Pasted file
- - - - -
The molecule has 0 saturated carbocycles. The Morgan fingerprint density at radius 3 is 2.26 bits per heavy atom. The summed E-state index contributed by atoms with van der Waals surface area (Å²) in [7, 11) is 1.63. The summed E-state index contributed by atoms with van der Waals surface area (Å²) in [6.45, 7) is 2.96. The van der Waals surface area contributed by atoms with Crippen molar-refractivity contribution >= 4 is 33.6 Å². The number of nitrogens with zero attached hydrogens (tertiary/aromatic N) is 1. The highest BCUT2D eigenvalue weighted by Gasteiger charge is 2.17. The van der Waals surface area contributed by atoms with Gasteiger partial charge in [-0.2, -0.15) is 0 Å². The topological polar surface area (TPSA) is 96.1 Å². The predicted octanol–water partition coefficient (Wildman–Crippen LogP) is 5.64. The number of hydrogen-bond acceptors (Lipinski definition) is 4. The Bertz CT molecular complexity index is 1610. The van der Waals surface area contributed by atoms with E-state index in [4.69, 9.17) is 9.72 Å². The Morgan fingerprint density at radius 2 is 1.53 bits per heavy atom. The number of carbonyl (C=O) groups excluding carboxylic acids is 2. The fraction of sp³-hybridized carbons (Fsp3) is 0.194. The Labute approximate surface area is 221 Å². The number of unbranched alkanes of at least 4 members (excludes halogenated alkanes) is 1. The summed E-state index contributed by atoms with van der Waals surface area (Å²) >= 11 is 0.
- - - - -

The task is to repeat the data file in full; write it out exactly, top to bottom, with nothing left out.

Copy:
The molecule has 0 saturated carbocycles. The Morgan fingerprint density at radius 3 is 2.26 bits per heavy atom. The summed E-state index contributed by atoms with van der Waals surface area (Å²) in [7, 11) is 1.63. The summed E-state index contributed by atoms with van der Waals surface area (Å²) in [6.45, 7) is 2.96. The van der Waals surface area contributed by atoms with Crippen molar-refractivity contribution >= 4 is 33.6 Å². The number of nitrogens with zero attached hydrogens (tertiary/aromatic N) is 1. The highest BCUT2D eigenvalue weighted by Gasteiger charge is 2.17. The van der Waals surface area contributed by atoms with Gasteiger partial charge in [-0.2, -0.15) is 0 Å². The topological polar surface area (TPSA) is 96.1 Å². The predicted octanol–water partition coefficient (Wildman–Crippen LogP) is 5.64. The number of hydrogen-bond acceptors (Lipinski definition) is 4. The Bertz CT molecular complexity index is 1610. The van der Waals surface area contributed by atoms with E-state index in [4.69, 9.17) is 9.72 Å². The Morgan fingerprint density at radius 2 is 1.53 bits per heavy atom. The number of carbonyl (C=O) groups excluding carboxylic acids is 2. The fraction of sp³-hybridized carbons (Fsp3) is 0.194. The Labute approximate surface area is 221 Å². The number of unbranched alkanes of at least 4 members (excludes halogenated alkanes) is 1. The summed E-state index contributed by atoms with van der Waals surface area (Å²) >= 11 is 0.